(Farm and Dairy Editor Susan Crowell spoke with Ohio’s new director of agriculture, Ashtabula County’s Robert Boggs, in a one-on-one interview Monday. Gov. Ted Strickland appointed Boggs, who served 24 years in the Ohio General Assembly in both the House and Senate, and was most recently in his 10th year as Ashtabula County commissioner.)
On growing up on a farm
“I was raised on a small dairy farm in Ashtabula County. My father also owned a sawmill so my brothers and I would not only do chores on the dairy farm, but we also got into the woods. … It was a tremendous experience.”
The new director keeps his farm roots honed through his brother Ross, who is also a former state representative. Ross owns a 500-acre farm and milks 150 head. He also sells sweet corn and the new ag director still gets called to help pick the corn by hand during the busiest part of the season.
On running for state representative, at age 24
“I can’t tell you the first time that I knew I wanted to run for public office. … It was so natural. When I was growing up, my dad was a township trustee and my mom and dad would talk at the dinner table about the importance of public policy and getting involved.
“I decided to go to school in Washington D.C. at the American University. … During the 1960s, there was just all sorts of things going on that were exciting and just made me want to try to find a position to run for, which I did at age 24.”
“I just felt at that point in time in Ohio there were so many things that I felt almost personally responsible to get involved with, whether it was some of the social issues, or some of the agricultural issues or some of the economic development issues.”
“I had always been brought up to believe that every person should be trying to get involved, the best they can, in resolving some of these things.”
On his parents’ influence
“The things they [the late Ross Sr. and Ruth Boggs] kept hammering into all of us, is that the future is not something that’s an entitlement. The future of our state, our own personal futures, are not gifts, they’re prizes that you have to work for, you have to earn. And you earn them by determination and by hard work and vision and cooperation.”
“That was drilled into us pretty good!”
On professional influence
“When I was in college, Sen. Robert Kennedy used to come to the university and just challenge us and tell us that we have a responsibility as Americans and as people who have an opportunity to get education, to put that to work for the good things in life, for a better future for us all, for making the world a better place for everyone and not just for yourself.”
“I really taken by Tom Brokaw’s book, The Greatest Generation. These people lived through the Great Depression, they fought and won WWII and they fought and won the Cold War. What was it about them that allowed them to be so remarkable… they were people who just wanted to leave the world a better place than what they found it.”
“I try to get people to think about the future.”
On Gov. Ted Strickland and agriculture
“We’ve had some great governors in Ohio, but it’s been a long time since we’ve had one that understands agriculture so much. Ted Strickland understands the potential of agriculture. He sincerely believes agriculture will be one of the key tools to turn Ohio around.”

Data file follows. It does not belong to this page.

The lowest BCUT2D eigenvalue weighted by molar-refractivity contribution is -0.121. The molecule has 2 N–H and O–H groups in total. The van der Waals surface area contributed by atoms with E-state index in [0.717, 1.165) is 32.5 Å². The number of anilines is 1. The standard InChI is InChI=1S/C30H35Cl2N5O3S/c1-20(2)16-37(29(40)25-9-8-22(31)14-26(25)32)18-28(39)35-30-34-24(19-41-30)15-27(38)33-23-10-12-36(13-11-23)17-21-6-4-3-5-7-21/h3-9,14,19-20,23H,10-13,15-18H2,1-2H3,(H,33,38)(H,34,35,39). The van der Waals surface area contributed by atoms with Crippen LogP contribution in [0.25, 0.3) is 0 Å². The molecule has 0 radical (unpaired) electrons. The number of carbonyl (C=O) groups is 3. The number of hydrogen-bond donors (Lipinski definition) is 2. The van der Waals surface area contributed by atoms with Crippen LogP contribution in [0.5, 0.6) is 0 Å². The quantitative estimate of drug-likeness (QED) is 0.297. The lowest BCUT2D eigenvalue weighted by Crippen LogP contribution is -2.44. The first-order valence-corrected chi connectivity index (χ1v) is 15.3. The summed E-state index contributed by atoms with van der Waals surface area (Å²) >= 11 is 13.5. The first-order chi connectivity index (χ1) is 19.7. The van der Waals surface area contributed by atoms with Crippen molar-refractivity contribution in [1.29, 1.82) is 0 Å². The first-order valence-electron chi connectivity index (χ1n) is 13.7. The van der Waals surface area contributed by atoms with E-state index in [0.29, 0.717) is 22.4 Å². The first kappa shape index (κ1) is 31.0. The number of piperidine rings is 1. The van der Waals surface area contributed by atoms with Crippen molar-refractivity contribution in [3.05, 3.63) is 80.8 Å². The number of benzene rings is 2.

On biofuels and alternative energy
“We’re committed to it and we’re going to do it. We’re a little late on the first wave of bioenergy production, but there’s a new wave coming on right behind it. … We’re going to be there with that second wave; we’re going to be leading that new wave in energy production.”
“We can do it because we have the great research facilities, at Ohio State University and Battelle and other great universities.”
“That will have a tremendous impact on our state economically.”
[Gov. Strickland] “also understands bioproducts. And that’s one of the great ways of finding more markets for Ohio’s agricultural producers, to make this product out of biomaterials.
“If we can link those two giants of enterprise here in Ohio, the polymer industry and agriculture, we can do something great here in the state.”
On the upcoming biennial budget
“I’m optimistic. I believe there’s a stronger base for bipartisan action on the budget than has occurred in a long, long time.”
“The worst case scenario is we’ll have to make cuts. The food security side is the area I’m most concerned about because we’re stretched very thin right now. …You can increase productivity all you want, but with meat inspections, for example, you actually have to have feet on the ground.”
“There’s some really great people at ODA who are doing a fantastic job and I was surprised about how much professionalism and how much energy and pride they have in what they’re doing. They really are on a mission out there and they believe in their work. And that’s been really fun.”
On his work as director
“The main thing I want to do is to provide leadership for our community. To have people understand that there’s really nothing that we can’t do together.”
“Really, we’re the architects of our destiny and if we work together and work smart, we’ll be fine.”
“We have a very solid agricultural base, but we need to understand, that as fast as the world changes today we have to make sure the agriculture of 10 years from now will still be the high quality agriculture that it is today. Or even better if we can make it.”
STAY INFORMED. SIGN UP!
Up-to-date agriculture news in your inbox!